Grant Rutherford’s Great Shake-Up goes to air
Rutherford took a break from the industry to focus on the charity he founded in memory of his daughter. The Great Shake-Up is an interactive fundraising event for The Snowdome Foundation that will be broadcast live into boardrooms around the country at luncthime today.
Rutherford said the idea for the event came from a businessman who joked that he would pay not to attend an even. Businesses who have paid $2000 to log into the one hour ‘infotainment’ show will participate online as it is broadcast from a studio in Melbourne by the Seven network with Telstra, Cisco and Viocorp.
Television personality Daryl Summers will host the show and there will also be a live silent auction to win a one-to-one meeting with Sir Richard Branson and two tickets to a red carpet premiere in Hollywood, California.
“It feels like the future of fundraising to me,” Rutherford told Mumbrella. “In this day and age you don’t necessarily have to put something on in a big room, you can get a lot more people involved live over the web.
“We think it’s the first of its kind, and knowing how hard it is to put together, having the stakeholders and technology and everything, nobody could have done this a couple of years ago, and I haven’t heard of anything like it in Australia.”
The project has been two years in the making and will raise funds for blood cancer research through the foundation Rutherford founded three years ago after he lost his daughter Chloe to leukaemia.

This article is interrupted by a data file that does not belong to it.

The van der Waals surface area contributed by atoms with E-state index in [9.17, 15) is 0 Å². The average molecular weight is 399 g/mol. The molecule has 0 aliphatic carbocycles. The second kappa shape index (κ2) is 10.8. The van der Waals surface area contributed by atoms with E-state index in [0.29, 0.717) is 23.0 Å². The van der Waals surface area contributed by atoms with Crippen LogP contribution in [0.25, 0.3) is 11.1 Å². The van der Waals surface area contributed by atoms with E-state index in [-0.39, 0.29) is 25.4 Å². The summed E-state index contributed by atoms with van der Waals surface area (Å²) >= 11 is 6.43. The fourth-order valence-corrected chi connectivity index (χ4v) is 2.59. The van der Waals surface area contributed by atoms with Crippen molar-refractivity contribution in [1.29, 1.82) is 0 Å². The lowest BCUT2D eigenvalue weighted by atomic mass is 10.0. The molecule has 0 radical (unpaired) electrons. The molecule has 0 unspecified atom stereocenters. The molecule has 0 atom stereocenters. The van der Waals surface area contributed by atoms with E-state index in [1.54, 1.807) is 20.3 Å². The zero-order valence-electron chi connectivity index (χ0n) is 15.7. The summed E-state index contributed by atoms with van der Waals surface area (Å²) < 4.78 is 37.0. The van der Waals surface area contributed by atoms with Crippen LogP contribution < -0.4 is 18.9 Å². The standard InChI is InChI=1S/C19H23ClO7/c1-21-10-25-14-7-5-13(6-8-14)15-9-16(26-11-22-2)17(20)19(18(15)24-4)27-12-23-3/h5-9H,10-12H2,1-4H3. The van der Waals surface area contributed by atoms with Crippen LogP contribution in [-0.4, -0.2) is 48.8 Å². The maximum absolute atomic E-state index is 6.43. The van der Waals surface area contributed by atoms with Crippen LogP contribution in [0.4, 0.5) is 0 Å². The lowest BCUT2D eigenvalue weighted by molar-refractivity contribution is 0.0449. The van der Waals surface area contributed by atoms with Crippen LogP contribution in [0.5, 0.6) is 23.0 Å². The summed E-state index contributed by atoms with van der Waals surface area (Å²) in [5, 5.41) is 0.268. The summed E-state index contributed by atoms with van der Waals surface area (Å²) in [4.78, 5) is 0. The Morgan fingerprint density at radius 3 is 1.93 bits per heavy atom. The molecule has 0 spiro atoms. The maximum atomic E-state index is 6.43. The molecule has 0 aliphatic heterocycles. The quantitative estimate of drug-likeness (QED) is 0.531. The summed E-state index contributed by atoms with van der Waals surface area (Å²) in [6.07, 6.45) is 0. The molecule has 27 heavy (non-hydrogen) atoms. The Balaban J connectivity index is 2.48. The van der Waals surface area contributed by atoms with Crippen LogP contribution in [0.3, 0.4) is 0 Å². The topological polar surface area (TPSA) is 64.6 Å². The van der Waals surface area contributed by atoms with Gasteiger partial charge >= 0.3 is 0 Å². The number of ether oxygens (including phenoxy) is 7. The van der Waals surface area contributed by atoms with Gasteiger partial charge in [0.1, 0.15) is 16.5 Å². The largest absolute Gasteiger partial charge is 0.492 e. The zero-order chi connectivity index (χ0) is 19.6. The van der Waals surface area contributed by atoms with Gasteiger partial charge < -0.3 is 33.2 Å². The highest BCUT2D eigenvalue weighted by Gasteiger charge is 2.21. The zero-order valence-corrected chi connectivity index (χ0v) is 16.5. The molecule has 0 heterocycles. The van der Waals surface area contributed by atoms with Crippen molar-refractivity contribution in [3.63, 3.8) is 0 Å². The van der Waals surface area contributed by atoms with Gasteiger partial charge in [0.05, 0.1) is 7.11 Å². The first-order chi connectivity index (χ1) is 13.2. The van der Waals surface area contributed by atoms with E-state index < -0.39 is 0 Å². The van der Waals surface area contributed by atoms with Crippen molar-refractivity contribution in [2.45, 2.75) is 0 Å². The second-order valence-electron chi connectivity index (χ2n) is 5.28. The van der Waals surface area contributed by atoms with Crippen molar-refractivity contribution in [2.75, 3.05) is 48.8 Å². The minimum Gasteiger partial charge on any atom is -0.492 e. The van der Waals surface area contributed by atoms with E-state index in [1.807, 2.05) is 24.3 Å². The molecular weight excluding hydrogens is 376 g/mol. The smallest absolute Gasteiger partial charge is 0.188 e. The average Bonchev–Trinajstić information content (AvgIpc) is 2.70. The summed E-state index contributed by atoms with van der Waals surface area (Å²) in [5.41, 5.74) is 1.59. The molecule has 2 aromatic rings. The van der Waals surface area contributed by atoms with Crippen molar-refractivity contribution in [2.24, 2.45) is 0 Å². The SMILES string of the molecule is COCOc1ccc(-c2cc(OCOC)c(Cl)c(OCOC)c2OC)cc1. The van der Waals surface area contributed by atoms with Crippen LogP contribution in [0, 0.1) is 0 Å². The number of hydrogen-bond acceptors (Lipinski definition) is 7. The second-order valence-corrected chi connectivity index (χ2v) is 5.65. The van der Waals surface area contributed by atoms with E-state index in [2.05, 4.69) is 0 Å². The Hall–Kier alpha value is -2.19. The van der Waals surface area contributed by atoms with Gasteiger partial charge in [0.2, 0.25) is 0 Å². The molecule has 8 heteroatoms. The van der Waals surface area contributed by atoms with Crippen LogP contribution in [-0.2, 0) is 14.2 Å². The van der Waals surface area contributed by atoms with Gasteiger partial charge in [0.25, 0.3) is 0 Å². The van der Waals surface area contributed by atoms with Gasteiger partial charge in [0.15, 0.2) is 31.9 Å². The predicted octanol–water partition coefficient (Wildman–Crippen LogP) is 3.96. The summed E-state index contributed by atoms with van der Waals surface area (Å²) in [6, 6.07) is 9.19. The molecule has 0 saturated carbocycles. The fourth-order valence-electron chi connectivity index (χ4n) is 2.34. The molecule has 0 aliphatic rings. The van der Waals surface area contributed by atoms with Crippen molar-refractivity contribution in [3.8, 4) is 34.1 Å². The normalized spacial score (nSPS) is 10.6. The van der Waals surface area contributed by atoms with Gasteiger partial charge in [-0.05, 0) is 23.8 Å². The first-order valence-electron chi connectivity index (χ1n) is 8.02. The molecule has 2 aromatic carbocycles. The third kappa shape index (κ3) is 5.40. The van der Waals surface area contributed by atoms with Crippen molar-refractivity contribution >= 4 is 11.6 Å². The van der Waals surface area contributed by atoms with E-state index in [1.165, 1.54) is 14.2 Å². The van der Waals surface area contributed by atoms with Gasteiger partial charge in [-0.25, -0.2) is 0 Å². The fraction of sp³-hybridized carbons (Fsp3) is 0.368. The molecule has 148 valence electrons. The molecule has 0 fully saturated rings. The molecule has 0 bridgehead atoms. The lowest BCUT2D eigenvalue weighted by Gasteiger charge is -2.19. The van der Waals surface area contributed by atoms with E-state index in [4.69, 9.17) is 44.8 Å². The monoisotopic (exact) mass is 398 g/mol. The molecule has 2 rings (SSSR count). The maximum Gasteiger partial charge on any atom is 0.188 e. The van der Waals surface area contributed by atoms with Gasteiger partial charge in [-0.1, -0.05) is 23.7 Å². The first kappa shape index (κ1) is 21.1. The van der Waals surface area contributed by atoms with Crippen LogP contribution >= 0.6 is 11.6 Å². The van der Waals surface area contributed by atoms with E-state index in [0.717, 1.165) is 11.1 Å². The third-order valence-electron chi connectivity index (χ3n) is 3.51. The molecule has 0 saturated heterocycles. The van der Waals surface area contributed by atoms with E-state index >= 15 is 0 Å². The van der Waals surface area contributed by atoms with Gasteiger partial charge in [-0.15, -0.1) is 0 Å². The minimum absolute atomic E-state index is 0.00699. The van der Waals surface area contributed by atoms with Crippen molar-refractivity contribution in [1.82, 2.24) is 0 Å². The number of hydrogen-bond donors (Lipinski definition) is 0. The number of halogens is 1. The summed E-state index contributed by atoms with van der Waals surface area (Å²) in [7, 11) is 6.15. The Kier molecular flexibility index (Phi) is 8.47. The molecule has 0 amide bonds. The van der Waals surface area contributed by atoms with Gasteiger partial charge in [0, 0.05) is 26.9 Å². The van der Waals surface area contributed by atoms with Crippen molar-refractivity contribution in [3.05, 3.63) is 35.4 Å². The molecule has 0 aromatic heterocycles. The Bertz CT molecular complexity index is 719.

Rutherford said it has all been developed and advertised pro bono with support from his friends across the industry.
“Normally I don’t ask for help but everyone knows this is a fantastic cause and they are my personal friends. Without them and their support it wouldn’t be possible,” he said.
When he left DDB 14 months ago, Rutherford said it was a critical time for the charity and he needed to give it his full support to take it to the next level. So far the foundation has raised $4m to deliver clinical trials and therapies for Australians with leukaemia, lymphoma and myeloma, and Rutherford hopes the eventwill be the first of more to come.
He will return to the industry at the end of the month as the national executive creative director at Publicis Mojo. He said: “I feel really excited about going back,” he said. “I’ve had a good 14 months off, and while I might like to have some time off after the event, I wouldn’t have taken the job if I didn’t think it was a fantastic opportunity.”